FIS Modern Banking Platform
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May 4, 2017
Flexible payment mechanisms as a central pillar of modern retailing.
The term omnichannel may be overused and overhyped, but few would deny that a coherent omnichannel strategy is a fundamental business aim for forward-thinking merchants. Today’s customers are looking for seamless shopping experiences, regardless of whether they are browsing the web on their tablets, using a retailer’s app on their smartphone or visiting the retailer’s local branch. In a networked world, consumers have access to a huge amount of information and enjoy an equally vast selection pool. As a result, retailers need to be aware of what they expect and improve processes accordingly.
Increasingly, an omnichannel commerce strategy that combines both online and offline channels is vital to building a truly seamless shopping experiences.
That means more than a nice website, or a smartphone app with a consistently branded look and feel. Your strategy needs to encompass the entire process; from supply chain to the purchase, irrespective of the channel from which the consumer selects and pays for the goods. While the final buy transaction is, of course, the most important step in the process for the merchant, the payment itself does not lead an omnichannel strategy.
We are all familiar with what an omnichannel strategy means to banks: a seamless integration of tablet, smartphone, and branch. For example, customers could start a loan origination on a tablet at the breakfast table, continue on their smartphone while commuting to work on the train, then sign the paperwork in a branch at lunch.
Superficially, omnichannel is not so different for merchants. The customer could add items to a shopping cart on the retailer’s website from a tablet, add additional items from their smartphone, maybe call the help desk with a query, before paying in their preferred manner and dropping into their local store over lunch to pick up everything. The end-to-end experience remains consistent. The payment itself is just a small – though vitally important – part of the whole process.
Payments don’t deliver omnichannel strategy, but the ease with which they can be made is key to omnichannel success. So how can payments support a seamless omnichannel strategy and frictionless customer experience?
To effectively deliver to the consumer, the entire chain in an omnichannel strategy needs consolidation. This entails tying together the backend systems that deliver to service: ordering, inventory, and warehouses – for all locations. And, ideally, the various supplier systems need to be integrated so that future stock can be utilized to satisfy customer needs.
Customer preferences once tracked, provide an excellent way to notify customers about incoming stock and new product line releases. Technology can now log what items the customer is interested in and automatically make suggestions based on past purchases while taking into account new product lines coming down the line. If an item is sold out or otherwise unavailable at a particular store, you can tell the consumer where to find or give he or she the option to easily request or reserve it.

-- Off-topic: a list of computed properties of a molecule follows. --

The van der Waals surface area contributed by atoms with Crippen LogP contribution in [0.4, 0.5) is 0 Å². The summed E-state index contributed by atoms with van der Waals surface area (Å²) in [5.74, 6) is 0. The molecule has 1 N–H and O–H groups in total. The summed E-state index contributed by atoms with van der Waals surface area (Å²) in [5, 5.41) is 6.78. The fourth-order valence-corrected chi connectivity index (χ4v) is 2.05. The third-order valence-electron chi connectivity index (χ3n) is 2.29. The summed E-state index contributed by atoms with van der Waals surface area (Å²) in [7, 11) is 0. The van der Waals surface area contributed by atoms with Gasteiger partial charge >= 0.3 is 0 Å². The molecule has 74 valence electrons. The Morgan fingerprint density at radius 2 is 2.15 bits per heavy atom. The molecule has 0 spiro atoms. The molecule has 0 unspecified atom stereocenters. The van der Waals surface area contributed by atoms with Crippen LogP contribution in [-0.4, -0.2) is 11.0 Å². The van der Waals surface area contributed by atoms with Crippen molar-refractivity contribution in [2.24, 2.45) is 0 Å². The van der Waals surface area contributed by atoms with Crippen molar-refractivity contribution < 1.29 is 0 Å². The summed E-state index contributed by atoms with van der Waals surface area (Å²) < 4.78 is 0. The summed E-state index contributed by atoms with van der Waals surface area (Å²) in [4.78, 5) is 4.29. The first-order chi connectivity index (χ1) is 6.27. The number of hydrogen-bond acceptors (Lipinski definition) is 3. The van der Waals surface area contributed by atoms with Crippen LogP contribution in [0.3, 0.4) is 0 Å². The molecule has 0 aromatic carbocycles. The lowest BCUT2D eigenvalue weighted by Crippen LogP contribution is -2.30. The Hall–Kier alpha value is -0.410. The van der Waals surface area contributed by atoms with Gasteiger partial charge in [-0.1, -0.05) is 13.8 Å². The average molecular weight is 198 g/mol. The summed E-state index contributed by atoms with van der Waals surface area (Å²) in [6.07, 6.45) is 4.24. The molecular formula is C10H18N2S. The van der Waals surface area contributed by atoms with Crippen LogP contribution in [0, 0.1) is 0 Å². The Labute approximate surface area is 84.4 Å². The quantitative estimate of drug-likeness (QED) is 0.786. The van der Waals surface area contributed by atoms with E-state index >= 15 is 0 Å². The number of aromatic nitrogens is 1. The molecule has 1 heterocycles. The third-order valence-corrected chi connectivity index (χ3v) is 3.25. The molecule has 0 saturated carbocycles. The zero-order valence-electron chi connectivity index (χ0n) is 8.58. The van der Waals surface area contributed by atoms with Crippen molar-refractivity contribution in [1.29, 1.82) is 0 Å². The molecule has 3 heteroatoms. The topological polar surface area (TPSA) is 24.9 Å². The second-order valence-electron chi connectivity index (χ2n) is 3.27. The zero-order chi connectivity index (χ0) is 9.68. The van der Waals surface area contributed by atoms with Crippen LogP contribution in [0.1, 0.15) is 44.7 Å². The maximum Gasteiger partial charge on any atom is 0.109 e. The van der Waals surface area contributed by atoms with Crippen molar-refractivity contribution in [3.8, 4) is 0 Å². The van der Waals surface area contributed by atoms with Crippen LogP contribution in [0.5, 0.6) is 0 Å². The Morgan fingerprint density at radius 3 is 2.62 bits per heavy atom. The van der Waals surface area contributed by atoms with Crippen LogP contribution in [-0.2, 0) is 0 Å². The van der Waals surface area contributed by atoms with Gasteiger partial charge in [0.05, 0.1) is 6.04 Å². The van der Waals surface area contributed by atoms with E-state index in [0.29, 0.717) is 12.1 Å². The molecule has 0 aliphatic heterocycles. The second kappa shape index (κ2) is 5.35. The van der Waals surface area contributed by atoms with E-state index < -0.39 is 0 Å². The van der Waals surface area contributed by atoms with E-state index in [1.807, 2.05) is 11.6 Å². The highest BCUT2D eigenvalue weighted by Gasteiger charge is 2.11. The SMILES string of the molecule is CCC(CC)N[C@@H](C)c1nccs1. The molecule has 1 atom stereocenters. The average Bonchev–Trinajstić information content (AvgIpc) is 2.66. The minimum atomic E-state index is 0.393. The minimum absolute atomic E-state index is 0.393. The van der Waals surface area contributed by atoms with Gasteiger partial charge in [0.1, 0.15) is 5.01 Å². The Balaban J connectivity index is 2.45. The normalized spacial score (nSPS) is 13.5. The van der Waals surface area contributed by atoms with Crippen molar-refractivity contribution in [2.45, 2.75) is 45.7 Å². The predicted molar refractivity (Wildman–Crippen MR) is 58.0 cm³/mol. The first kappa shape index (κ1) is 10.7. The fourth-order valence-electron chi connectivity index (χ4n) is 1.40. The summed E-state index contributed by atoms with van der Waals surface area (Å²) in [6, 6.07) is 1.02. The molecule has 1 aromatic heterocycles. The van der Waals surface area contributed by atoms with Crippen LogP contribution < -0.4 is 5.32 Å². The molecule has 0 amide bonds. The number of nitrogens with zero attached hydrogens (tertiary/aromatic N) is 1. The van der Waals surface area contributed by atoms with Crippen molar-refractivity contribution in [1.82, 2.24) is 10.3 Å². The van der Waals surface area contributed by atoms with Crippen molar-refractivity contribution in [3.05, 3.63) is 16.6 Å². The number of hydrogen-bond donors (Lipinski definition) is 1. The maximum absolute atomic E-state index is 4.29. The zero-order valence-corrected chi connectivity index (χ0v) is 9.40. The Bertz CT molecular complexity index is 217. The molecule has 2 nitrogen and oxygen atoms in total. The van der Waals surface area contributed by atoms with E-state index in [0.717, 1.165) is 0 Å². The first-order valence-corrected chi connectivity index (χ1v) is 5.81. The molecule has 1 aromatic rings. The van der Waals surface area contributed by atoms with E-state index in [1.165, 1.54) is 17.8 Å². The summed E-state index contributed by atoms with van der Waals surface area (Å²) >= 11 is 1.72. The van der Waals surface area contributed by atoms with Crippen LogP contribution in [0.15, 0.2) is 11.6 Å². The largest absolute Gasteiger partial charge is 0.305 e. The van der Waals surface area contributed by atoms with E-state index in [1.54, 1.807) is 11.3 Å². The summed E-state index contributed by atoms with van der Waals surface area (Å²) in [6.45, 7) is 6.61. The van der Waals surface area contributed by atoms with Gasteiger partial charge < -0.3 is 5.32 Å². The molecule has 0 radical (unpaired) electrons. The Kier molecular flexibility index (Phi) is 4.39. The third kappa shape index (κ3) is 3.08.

Purchases, whether online or in-store, should no longer simply rely on credit and debit cards. With emerging and innovative payment mechanisms increasingly available to customers – smartphone payments, contactless tap-and-go capabilities, wearable devices and more – merchants need to adapt with their customers’ preferences. These new mechanisms do not replace traditional transactional services but complement the card payments for those who prefer them.
Merchants need to get closer to customer payment patterns and learn their preferences; how do they like to pay? When a customer logs into your website, opens your app or connects to a contactless payment service in-store, their historical behavior can inform the payment options offered. There is an opportunity for merchants to suggest and guide customers towards more advantageous payment mechanisms, using their past behavior to suggest the most interesting and appropriate method to complete the transaction.
Merchants also need to remember the loyalty factor. Using loyalty points to make an instant offer to the customer through an immediate percentage discount on the purchase can be very attractive. Customers could split a bill between loyalty point redemption and a payment, thus offering major savings from their perspective. But these services must operate seamlessly across all channels, not just at the so they need to be extended to the web and smartphone app too. The aim is to improve the checkout process irrespective of the channel and demonstrate to the customer that you are adapting and adding real value to the experience.
Merchants need to follow a coherent omnichannel strategy in order to meet their customers’ demands, increase loyalty and drive revenue. The complete organizational structure has to be adapted, so that processes and data can traverse retail channel boundaries. It is important not to have separation for each channel but rather cooperate in order to make a holistic view possible.
Have you thought about your own omnichannel strategy?
Vice President of Product Strategy
Dan is a member of FIS’s Payments Product Strategy team and focuses on developing the long-term strategy for U.S. retail payment products. His background spans 19 years in financial services leading co-brand credit card programs in the retail, travel and loyalty sectors, as well as issuer-branded consumer and business card programs.
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